What is the best diet?
As a trainer I am always being asked:
“What diet should I follow to lose weight?” “What do you think about paleo?” “Do you think the 5:2 diet would work?”
The simple answer is that there is NO best diet. What might work really well for one person might be a complete failure for someone else. The small genetic differences in individuals and our different tastes and preferences as well as different limiting factors for each of us (family, culture, budget, work) mean that it is not possible to find one size to fit all. You need to eat in a way that makes YOU FEEL AND PERFORM AT YOUR BEST.
Even if you can decide which method you will choose calling it a “diet” is setting yourself up to fail. You might lose weight in the short term but it’s highly likely that if you see the regime as a “diet” ( an eating plan you are going to do for a set period of time before reverting back to “normal”) you will ultimately not succeed in maintaining your weight loss. The way you eat must be sustainable – and not feel like a period of deprivation with an end in sight if you are “good”.
The approach I recommend is to record what you eat every day for a period of about 2 weeks – and you must be totally honest and record every bite. Then sit down and have a good hard look to see if there are any habits you might think about changing. Some of the habits you might see that you think you might want to change are:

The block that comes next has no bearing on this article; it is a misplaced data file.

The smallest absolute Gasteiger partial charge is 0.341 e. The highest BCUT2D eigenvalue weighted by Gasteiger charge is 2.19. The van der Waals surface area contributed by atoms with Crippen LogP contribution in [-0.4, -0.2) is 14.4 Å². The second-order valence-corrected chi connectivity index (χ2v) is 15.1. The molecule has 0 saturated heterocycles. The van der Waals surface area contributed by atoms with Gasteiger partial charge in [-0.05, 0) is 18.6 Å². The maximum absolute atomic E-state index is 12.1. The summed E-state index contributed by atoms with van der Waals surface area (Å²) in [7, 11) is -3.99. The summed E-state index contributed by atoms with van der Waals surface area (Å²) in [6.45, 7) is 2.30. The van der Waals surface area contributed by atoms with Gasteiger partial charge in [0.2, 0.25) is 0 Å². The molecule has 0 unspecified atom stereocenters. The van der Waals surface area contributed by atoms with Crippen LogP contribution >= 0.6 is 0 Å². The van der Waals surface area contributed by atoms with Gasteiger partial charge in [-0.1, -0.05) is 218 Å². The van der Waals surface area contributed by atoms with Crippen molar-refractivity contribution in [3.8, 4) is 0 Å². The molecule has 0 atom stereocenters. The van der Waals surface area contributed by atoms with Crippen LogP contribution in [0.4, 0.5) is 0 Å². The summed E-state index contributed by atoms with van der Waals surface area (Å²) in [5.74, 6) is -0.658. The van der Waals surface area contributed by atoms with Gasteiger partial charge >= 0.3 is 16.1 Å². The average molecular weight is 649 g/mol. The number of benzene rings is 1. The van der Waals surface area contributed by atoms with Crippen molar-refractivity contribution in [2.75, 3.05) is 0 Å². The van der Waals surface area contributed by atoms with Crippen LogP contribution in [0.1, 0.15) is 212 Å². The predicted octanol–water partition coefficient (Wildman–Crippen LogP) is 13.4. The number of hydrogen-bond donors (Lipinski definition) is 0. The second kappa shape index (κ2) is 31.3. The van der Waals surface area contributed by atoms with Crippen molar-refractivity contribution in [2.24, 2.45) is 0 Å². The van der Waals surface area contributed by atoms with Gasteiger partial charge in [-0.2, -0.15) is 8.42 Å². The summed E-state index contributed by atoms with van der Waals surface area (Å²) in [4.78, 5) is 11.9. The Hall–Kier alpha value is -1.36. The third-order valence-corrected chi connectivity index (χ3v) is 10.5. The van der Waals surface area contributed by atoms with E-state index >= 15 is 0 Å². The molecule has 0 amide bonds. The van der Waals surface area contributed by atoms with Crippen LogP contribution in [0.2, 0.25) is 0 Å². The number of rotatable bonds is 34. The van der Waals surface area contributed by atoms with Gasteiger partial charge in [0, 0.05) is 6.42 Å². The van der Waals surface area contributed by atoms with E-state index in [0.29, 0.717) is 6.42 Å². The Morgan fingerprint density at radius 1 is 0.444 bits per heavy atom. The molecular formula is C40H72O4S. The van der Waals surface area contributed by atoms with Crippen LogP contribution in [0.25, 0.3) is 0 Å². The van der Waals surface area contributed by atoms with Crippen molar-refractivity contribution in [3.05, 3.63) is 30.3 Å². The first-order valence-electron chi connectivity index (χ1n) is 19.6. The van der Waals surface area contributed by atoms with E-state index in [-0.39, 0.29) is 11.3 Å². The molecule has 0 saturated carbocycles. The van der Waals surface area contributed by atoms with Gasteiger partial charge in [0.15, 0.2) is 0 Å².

- skipping meals which results in snacks later on that are not high in nutrients (or eating too much the next day);
- not eating enough at meal time – again leaving us open to snacking or over eating later;
- eating too much – portion sizes have crept up and you have lost sight of what a normal portion should look like;
- mindless snacking – finishing kids’ meals off, late night snacks in front of the tv, eating while you work on the computer;
- not planning ahead and getting caught feeling really hungry without any nutritious options being available;
- “giving up” following a binge – eg you accidentally hoover down a whole pack of biscuits so you decide to wait until next week to “start”
- drinking too much alcohol which results in you losing sight of how much you are eating and whether you are really hungry;
- eating when you are bored – not actually hungry at all;
- not eating enough protein so that you miss out on feeling full;
- not eating enough vegetables – and missing out on a whole lot of nutrients you should be getting;
- not drinking enough water.
Once you have worked out what habits you would like to change – take them on one by one. Don’t try to do it all in one go. I recommend at least one week (maybe more) for every new habit. Changing your habits is hard work – but the aim is to make a permanent change and one that you can live with. For example, if you eat for comfort you will need to find something else to comfort you and that might not be easy. Or you will need to identify the kinds of foods you can eat for comfort which are not inconsistent with desire to eat better.
At Dellafit whenever we do a program with a set period of weeks designed to deliver real results we take it week by week. Week one might be drink more water – try to get your 2 litres a day. Week 2 will be focusing on protein. Week 3 will be more vegetables.
I know it is not a quick fix but if you do things this way it is more likely to be a permanent fix and a fix that will keep on keeping on.